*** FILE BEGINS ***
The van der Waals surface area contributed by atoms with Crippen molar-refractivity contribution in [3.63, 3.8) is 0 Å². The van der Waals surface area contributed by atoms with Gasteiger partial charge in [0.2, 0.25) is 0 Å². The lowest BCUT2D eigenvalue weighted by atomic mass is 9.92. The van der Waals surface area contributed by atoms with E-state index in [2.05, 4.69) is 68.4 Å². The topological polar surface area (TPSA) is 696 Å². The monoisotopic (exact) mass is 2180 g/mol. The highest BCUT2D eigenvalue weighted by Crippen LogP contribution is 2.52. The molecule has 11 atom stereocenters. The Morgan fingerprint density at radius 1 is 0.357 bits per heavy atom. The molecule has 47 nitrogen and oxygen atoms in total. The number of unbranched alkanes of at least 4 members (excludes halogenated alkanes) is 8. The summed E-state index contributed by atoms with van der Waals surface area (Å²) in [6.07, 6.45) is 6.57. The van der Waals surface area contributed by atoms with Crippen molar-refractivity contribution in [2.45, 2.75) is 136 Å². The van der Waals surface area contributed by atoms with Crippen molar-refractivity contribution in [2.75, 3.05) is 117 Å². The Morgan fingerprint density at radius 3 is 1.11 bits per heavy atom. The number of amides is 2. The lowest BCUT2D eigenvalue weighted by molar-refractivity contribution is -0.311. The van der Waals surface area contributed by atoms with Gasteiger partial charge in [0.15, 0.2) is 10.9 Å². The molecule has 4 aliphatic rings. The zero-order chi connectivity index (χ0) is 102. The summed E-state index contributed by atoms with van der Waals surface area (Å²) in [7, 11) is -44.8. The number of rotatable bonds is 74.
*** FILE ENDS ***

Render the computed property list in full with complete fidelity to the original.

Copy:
The van der Waals surface area contributed by atoms with Crippen molar-refractivity contribution in [3.63, 3.8) is 0 Å². The van der Waals surface area contributed by atoms with Gasteiger partial charge in [0.2, 0.25) is 0 Å². The lowest BCUT2D eigenvalue weighted by atomic mass is 9.92. The van der Waals surface area contributed by atoms with E-state index in [2.05, 4.69) is 68.4 Å². The topological polar surface area (TPSA) is 696 Å². The monoisotopic (exact) mass is 2180 g/mol. The highest BCUT2D eigenvalue weighted by Crippen LogP contribution is 2.52. The molecule has 11 atom stereocenters. The Morgan fingerprint density at radius 1 is 0.357 bits per heavy atom. The molecule has 47 nitrogen and oxygen atoms in total. The number of unbranched alkanes of at least 4 members (excludes halogenated alkanes) is 8. The summed E-state index contributed by atoms with van der Waals surface area (Å²) in [6.07, 6.45) is 6.57. The van der Waals surface area contributed by atoms with Crippen molar-refractivity contribution in [2.45, 2.75) is 136 Å². The van der Waals surface area contributed by atoms with Crippen molar-refractivity contribution in [2.75, 3.05) is 117 Å². The Morgan fingerprint density at radius 3 is 1.11 bits per heavy atom. The number of amides is 2. The lowest BCUT2D eigenvalue weighted by molar-refractivity contribution is -0.311. The van der Waals surface area contributed by atoms with Gasteiger partial charge in [0.15, 0.2) is 10.9 Å². The molecule has 4 aliphatic rings. The zero-order chi connectivity index (χ0) is 102. The summed E-state index contributed by atoms with van der Waals surface area (Å²) in [7, 11) is -44.8. The number of rotatable bonds is 74.